Fiction: “Palo Alto, Early Summer”

Palo Alto twilight, by Arenamontanus on Flickr (CC by-nc)

I can’t sleep, so here, have some fiction.

Speaking of atlases as we were, this is a story I wrote three years and another life ago (or two? I’ve lost count), as a way to map out one possible future.

My own life has moved past it, but it still lays out a path someone else might take. Maybe even a future me.

For this story, for me, the change of it is not so much something the character undergoes, but between myself, now, and the ‘I’ of the story. I don’t know if that will work at all for you, too, but I hope it does.

“Palo Alto, Early Summer”
by Kellan Sparver

The sunlight casts long golden shadows through the Roman blinds as the early summer day sinks slowly into summer night. I get up from where I’m working, on the brown leather couch, set my laptop down, and stand at the open patio door for twenty minutes or more, watching it set, and feeling the breeze ruffle the day-old stubble on my face.

At last the sun slips behind the houses across the street, and I turn from the door and go out the other door, the front door of the apartment. It’s on the other side of the house, already dipped in cool shadow. As I leave I turn the porch light on, but then I step away from its cone of light into the shadows at the side of the house, as I do every night. Some things are best kept away from electric light.

I like sandalwood incense because it is cheap, easy to come by in this area, and smells nice. I take a stick from the narrow brass holder I have mounted to the door-post, light it, and lay it askew in the salver below the small stone lantern — my shrine to my nameless deity of travel and the crossroads. Next I replace the tea light in the lantern and light it. I place the disposable lighter in front of the shrine, next to a small pile of loose change and a pair of weary but serviceable tennis shoes. Occasionally some or all of these small things disappear, and I replace them with spares from inside — some traveler needed them more than I. Straightening, I murmur a brief and mostly wordless prayer that my beloved might be returned safe to me — the only sign, to an outside observer, that today is in any way different than other days — and then I go inside.

His plane is due in in an hour or so, and commuting to our apartment will take at least another hour. The warmth the late-afternoon sun kindled in the house makes it a bit too hot to cook yet, so I make myself a sandwich with some deli meat and cheese and the last of the head of lettuce I picked up at the farmer’s market a week ago, noting it on this week’s grocery list in passing. I sit at the kitchen table to eat it, and when I finish I brush the crumbs into the trash and put the plate in the dishwasher. Then I return to the couch and my work.

An hour later, I get a text from him that his plane has landed.

Half an hour after that, I stand up once again for a break. Night has fallen, and the air is getting cold and the house dark. Rather than close the door, I kindle a small fire in the hearth, turn the lights on low, and move my laptop to the armchair, which is closer to the fire. Rather than sit down, though, I go into the kitchen and set the table for two. Then I set a pot of water on the stove to boil, for pasta, and start to warm some cream as the base for an alfredo sauce while I dice vegetables.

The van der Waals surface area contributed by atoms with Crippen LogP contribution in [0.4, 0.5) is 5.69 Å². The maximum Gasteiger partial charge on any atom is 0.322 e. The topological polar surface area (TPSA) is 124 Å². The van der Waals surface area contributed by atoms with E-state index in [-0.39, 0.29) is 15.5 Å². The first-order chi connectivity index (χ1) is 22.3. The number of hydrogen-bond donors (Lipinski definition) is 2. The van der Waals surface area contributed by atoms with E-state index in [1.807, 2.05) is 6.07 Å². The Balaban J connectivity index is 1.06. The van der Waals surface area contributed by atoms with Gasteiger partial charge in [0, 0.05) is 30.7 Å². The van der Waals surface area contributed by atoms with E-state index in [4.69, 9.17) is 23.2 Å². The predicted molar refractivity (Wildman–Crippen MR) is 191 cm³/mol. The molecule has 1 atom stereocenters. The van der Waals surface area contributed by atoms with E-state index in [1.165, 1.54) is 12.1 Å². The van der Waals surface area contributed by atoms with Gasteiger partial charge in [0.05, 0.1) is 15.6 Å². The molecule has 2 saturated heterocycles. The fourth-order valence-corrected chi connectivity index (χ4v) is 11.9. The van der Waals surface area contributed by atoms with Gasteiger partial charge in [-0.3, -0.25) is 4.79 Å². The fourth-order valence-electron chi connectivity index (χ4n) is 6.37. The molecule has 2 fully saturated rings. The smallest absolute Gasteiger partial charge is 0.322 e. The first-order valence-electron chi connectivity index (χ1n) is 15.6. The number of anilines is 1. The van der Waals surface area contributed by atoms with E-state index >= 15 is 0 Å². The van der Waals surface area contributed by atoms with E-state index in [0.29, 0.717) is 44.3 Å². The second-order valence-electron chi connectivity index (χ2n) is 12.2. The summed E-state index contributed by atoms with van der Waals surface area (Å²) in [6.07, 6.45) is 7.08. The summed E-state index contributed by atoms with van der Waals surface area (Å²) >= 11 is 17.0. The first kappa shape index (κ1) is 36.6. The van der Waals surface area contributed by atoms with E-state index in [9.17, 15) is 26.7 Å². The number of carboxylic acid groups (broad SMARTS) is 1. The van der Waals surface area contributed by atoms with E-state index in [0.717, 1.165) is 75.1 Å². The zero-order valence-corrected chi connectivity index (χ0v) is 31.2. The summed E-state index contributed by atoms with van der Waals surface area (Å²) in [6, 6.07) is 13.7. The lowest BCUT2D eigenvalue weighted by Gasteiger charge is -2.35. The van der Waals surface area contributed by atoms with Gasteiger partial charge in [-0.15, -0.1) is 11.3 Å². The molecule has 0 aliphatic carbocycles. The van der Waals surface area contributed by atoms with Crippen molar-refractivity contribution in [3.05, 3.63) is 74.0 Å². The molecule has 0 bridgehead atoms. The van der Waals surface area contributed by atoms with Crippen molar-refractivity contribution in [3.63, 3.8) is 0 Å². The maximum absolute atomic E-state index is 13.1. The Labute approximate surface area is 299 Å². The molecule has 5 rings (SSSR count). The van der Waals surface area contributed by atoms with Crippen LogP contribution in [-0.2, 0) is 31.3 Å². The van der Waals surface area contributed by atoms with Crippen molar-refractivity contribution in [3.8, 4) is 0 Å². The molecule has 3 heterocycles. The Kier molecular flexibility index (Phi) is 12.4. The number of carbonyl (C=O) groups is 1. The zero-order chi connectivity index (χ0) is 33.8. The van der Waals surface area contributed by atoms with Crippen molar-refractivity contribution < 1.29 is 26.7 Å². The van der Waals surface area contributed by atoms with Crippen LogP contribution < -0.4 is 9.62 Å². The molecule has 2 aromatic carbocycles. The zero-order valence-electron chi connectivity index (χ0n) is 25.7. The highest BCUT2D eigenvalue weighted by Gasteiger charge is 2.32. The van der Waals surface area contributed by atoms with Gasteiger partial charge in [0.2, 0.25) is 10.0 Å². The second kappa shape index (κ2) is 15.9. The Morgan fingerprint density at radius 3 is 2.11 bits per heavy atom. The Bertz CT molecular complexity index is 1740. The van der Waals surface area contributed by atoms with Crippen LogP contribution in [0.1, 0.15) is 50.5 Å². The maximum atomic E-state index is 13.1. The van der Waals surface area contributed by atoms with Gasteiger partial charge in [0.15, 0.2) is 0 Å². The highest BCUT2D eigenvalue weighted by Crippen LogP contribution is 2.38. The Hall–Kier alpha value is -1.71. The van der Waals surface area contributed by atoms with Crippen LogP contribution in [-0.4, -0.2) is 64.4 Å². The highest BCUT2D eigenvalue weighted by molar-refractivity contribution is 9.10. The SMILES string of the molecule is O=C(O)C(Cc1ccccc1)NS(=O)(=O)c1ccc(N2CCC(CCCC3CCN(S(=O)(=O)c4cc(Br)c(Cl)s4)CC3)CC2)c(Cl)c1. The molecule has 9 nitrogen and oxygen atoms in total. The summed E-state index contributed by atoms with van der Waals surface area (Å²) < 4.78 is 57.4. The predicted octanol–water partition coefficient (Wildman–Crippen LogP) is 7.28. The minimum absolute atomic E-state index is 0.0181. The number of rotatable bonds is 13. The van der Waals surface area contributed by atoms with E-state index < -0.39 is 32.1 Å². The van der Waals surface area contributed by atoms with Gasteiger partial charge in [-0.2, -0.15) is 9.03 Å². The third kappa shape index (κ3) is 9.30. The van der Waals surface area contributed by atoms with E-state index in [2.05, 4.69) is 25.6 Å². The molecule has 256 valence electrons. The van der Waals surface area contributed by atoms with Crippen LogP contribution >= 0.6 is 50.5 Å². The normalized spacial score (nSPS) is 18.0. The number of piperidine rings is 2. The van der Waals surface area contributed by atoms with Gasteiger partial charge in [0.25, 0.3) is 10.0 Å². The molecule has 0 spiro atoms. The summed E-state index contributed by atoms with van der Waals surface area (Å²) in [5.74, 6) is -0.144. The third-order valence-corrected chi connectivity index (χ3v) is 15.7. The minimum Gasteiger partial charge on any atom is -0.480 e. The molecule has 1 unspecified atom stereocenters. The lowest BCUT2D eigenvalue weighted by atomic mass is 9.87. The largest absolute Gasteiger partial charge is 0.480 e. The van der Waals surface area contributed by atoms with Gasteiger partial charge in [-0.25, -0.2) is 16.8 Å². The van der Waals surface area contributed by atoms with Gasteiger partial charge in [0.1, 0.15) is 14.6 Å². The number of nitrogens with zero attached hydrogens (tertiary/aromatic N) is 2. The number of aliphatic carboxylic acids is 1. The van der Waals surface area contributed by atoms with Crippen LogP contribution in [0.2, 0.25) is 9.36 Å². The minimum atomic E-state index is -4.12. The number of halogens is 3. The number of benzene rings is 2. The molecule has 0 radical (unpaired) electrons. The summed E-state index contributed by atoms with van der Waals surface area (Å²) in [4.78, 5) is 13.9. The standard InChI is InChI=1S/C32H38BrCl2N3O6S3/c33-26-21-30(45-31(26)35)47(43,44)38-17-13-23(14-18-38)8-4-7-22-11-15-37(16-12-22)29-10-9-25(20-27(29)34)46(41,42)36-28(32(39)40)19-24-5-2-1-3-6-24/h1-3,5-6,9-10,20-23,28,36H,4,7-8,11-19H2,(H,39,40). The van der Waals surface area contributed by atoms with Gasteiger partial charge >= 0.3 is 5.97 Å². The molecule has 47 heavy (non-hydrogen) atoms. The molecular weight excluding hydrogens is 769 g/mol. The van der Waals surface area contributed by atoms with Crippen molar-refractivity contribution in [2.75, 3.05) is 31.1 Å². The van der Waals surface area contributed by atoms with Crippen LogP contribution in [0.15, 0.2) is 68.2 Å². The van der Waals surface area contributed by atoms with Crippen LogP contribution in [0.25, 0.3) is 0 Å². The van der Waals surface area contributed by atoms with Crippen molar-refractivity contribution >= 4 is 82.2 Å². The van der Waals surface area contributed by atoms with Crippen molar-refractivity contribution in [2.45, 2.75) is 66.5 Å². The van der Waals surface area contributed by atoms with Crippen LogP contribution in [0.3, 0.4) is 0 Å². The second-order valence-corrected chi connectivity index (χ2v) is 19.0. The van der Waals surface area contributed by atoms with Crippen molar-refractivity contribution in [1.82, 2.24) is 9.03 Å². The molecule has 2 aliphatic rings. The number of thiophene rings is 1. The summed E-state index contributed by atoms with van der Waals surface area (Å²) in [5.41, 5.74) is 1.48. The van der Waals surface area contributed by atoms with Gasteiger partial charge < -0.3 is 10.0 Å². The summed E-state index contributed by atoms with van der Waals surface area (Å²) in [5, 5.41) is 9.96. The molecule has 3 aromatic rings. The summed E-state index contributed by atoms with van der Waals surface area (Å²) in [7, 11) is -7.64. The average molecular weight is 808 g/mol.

He opens the door quietly, as he always does. He’s the kind of person who can slip into and out of your life without either of you quite noticing, so we each make a special effort to pay attention to the other. The fettucine alfredo is bundled up in the oven with the light on to keep it warm, and I’m wiping my hands on the towel by the sink as I finish with the dishes. He sets his suitcase down, comes to me, kisses me, runs his thumb over the stubble on my jawline.

“How was your trip?” I ask, and we make the usual vague pleasantries.

Eventually we run dry of things to say. As we have been speaking, his facing-the-world mask has fallen away, and now he finally looks at me, soft around the corners of his eyes. “I missed you,” he says.

“I missed you too,” I say, and kiss him again.

I pull the fettucine alfredo out of the oven, and he moves to the sideboard. “Wine or water?” he asks me. “Water,” I say, and he takes down two glasses and fills them for us. We move together like a well-oiled machine, gears locked perfectly, teeth nesting with teeth.

Dinner is a quiet affair.

After dinner, he puts the few dishes in the dishwasher and starts it. I go out the front door and say a prayer of thanks before blowing out the candle in the lantern. As I close the door behind me I reach and turn off the porch light. The god or goddess of the crossroads will forgive me my inhospitality tonight.

His arms circle me from behind, and I consent to be held in his embrace for a long while, standing there swaying gently back and forth. “Come to bed, love,” he says.

I turn around in his arms and kiss him. “I love you,” I say.

“I love you too.”

Copyright © 2014 Kellan Sparver. All rights reserved.

The cover image is “Palo Alto twilight″ by Arenamontanus on Flickr, used under the terms of its Creative Commons Attribution-NonCommercial 2.0 license. The image is used for illustrative purposes only. All persons depicted are models, and no endorsement or association is intended or implied.

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